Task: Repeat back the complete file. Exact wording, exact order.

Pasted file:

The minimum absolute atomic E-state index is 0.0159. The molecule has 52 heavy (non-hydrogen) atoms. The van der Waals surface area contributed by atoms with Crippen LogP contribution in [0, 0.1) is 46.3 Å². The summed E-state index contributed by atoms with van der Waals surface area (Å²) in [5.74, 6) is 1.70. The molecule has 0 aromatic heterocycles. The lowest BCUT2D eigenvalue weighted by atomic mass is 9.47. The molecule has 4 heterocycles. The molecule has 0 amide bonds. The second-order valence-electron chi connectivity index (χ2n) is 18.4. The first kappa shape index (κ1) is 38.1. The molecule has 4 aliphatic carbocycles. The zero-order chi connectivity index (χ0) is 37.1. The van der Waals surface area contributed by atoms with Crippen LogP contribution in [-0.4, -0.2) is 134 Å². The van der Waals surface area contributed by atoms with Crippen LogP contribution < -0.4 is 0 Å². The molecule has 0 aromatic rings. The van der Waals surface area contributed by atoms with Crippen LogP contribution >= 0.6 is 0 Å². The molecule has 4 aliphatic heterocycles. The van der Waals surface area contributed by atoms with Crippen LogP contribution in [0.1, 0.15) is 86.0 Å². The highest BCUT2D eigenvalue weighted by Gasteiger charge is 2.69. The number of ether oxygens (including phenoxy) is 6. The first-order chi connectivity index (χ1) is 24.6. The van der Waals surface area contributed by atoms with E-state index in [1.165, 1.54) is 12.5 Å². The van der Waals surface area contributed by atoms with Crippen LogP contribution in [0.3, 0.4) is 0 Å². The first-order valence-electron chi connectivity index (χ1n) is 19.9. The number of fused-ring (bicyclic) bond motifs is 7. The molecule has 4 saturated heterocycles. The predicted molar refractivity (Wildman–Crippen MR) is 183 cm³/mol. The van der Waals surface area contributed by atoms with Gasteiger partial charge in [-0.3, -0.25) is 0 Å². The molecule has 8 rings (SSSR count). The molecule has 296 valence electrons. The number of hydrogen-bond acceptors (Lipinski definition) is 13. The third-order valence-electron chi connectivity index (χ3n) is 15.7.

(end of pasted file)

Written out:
The minimum absolute atomic E-state index is 0.0159. The molecule has 52 heavy (non-hydrogen) atoms. The van der Waals surface area contributed by atoms with Crippen LogP contribution in [0, 0.1) is 46.3 Å². The summed E-state index contributed by atoms with van der Waals surface area (Å²) in [5.74, 6) is 1.70. The molecule has 0 aromatic heterocycles. The lowest BCUT2D eigenvalue weighted by atomic mass is 9.47. The molecule has 4 heterocycles. The molecule has 0 amide bonds. The second-order valence-electron chi connectivity index (χ2n) is 18.4. The first kappa shape index (κ1) is 38.1. The molecule has 4 aliphatic carbocycles. The zero-order chi connectivity index (χ0) is 37.1. The van der Waals surface area contributed by atoms with Crippen LogP contribution in [-0.4, -0.2) is 134 Å². The van der Waals surface area contributed by atoms with Crippen LogP contribution < -0.4 is 0 Å². The molecule has 0 aromatic rings. The van der Waals surface area contributed by atoms with Crippen LogP contribution >= 0.6 is 0 Å². The molecule has 4 aliphatic heterocycles. The van der Waals surface area contributed by atoms with Crippen LogP contribution in [0.1, 0.15) is 86.0 Å². The highest BCUT2D eigenvalue weighted by Gasteiger charge is 2.69. The number of ether oxygens (including phenoxy) is 6. The first-order chi connectivity index (χ1) is 24.6. The van der Waals surface area contributed by atoms with E-state index in [1.165, 1.54) is 12.5 Å². The van der Waals surface area contributed by atoms with Crippen LogP contribution in [0.3, 0.4) is 0 Å². The first-order valence-electron chi connectivity index (χ1n) is 19.9. The number of fused-ring (bicyclic) bond motifs is 7. The molecule has 4 saturated heterocycles. The predicted molar refractivity (Wildman–Crippen MR) is 183 cm³/mol. The van der Waals surface area contributed by atoms with Gasteiger partial charge in [-0.3, -0.25) is 0 Å². The molecule has 8 rings (SSSR count). The molecule has 296 valence electrons. The number of hydrogen-bond acceptors (Lipinski definition) is 13. The third-order valence-electron chi connectivity index (χ3n) is 15.7.